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FinCEN Leak What consumers should know

HSBC has been linked to fraudulent activity in a leak of documents called the FinCEN Files. Britain's biggest bank moved millions of dollars around the world, even after it had learned about investment fraud.

Krista Lomu
· 3 min read

HSBC has been linked to fraudulent activity in a leak of documents called the FinCEN Files. Britain's biggest bank moved millions of dollars around the world, even after it had learned about investment fraud.

The FinCEN Files consist of 2,657 documents that were leaked to Buzzfeed website. The documents were shared with the International Consortium of Investigative Journalists (ICIJ) and widely reported in the media over the weekend.

The Files centre on suspicious activity reports (SARs) that banks file with authorities when they suspect customers might be doing something illegal. The leak shows HSBC filed numerous SARs between 2000 and 2017 but failed to stop the money moving around.

An old-fashioned investment scam returns

At the heart of the leaks is an investment scam that HSBC was warned about but failed to act. The investment scam was called WCM777, and Chinese national Ming Xu started it. The investment scam operated as a Ponzi scheme, meaning that investors are paid a return from money coming in from new investors.

HSBC filed several SARs about the activity but failed to include critical details in those reports. Information about the customers and the beneficial owners of accounts were not part of the bank’s SARs documentation. The bank also failed to stop the payments, which it would have the power to do if it suspects illegal activities were taking place.

What should banks do when they suspect fraud?

Banks have numerous Know Your Customer (KYC) and Anti Money Laundering (AML) procedures they must follow. These are to ensure banks know who is benefitting and using bank accounts, as well as ensuring sanctioned people are not benefitting from the banks.

Further regulation also makes banks responsible for preventing, detecting and reporting crime. These include SARs filing as well as the ability to block payments. When it comes to fraud, banks do have tools at their disposal, although it’s important to remember that:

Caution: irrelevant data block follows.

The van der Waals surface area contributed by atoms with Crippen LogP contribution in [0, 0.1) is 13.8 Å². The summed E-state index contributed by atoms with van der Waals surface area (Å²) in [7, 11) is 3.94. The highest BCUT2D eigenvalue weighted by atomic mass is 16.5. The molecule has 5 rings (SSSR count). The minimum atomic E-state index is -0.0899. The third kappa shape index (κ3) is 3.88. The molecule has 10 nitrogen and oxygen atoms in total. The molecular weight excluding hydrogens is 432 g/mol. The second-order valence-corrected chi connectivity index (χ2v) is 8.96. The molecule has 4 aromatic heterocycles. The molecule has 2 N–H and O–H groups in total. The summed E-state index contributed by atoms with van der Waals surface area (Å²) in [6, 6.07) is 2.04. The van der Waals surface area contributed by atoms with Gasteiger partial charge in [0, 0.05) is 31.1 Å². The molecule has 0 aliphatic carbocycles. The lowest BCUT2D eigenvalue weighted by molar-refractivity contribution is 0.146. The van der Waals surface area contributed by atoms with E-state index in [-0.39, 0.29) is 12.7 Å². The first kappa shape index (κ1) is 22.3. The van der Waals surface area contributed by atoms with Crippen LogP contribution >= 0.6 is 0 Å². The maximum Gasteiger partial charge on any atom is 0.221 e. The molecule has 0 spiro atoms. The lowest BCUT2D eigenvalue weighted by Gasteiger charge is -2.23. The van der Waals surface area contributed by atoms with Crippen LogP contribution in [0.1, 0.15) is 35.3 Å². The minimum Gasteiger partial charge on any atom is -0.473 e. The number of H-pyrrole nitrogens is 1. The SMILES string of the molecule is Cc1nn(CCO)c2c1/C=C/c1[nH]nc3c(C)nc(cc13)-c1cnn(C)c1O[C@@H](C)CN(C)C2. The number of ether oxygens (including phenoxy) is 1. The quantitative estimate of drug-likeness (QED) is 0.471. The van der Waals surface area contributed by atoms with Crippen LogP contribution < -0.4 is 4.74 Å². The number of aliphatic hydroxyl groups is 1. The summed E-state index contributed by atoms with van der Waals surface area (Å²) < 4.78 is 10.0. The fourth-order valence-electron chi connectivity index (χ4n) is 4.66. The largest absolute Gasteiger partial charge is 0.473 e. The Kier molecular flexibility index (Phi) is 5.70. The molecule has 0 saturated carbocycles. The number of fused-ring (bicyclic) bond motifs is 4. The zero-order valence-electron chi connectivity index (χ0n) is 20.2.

• SARs are not automatically evidence of wrongdoing.
  • Banks are not allowed to tell the customer a report has been filed due to tipping-off rules.

HSBC argues that it did what it was supposed to do by making the reports and that the authorities should have acted on the investment fraud sooner.

What happens next?

The leaks are likely to have two significant consequences. First, HSBC could face mounting legal action. The leak led to its shares plummeting to a 25-year-old low, and shareholders could file a lawsuit against the bank. Fraud victims who feel the bank didn't act quickly enough are also looking to sue. Not just HSCB could face a legal challenge. The FinCEN report found several UK banks tied up to fraud and Ponzi schemes.

Authorities have also announced new regulations, as well as an overhaul of existing anti-money laundering programmes. The UK unveiled plans to reform how company information is registered as part of an effort to control fraud and money laundering.

As a consumer, the report highlights the importance of due diligence when looking for investment opportunities. It is crucial to do the homework and make sure different schemes are following the recommendations and rules outlined by financial authorities. Even then, you need to stay vigilant in keeping an eye on where your money is going to and report any suspicious activities to your bank and the authorities.

Krista Lomu

Krista Lomu

Krista has been writing about finance for nearly a decade. Based in London, she hopes to turn even the most complicated topics to approachable and interesting for readers. When she's not writing and working with small businesses, she likes to read, watch football and play games - fuelled on by many cups of coffee!
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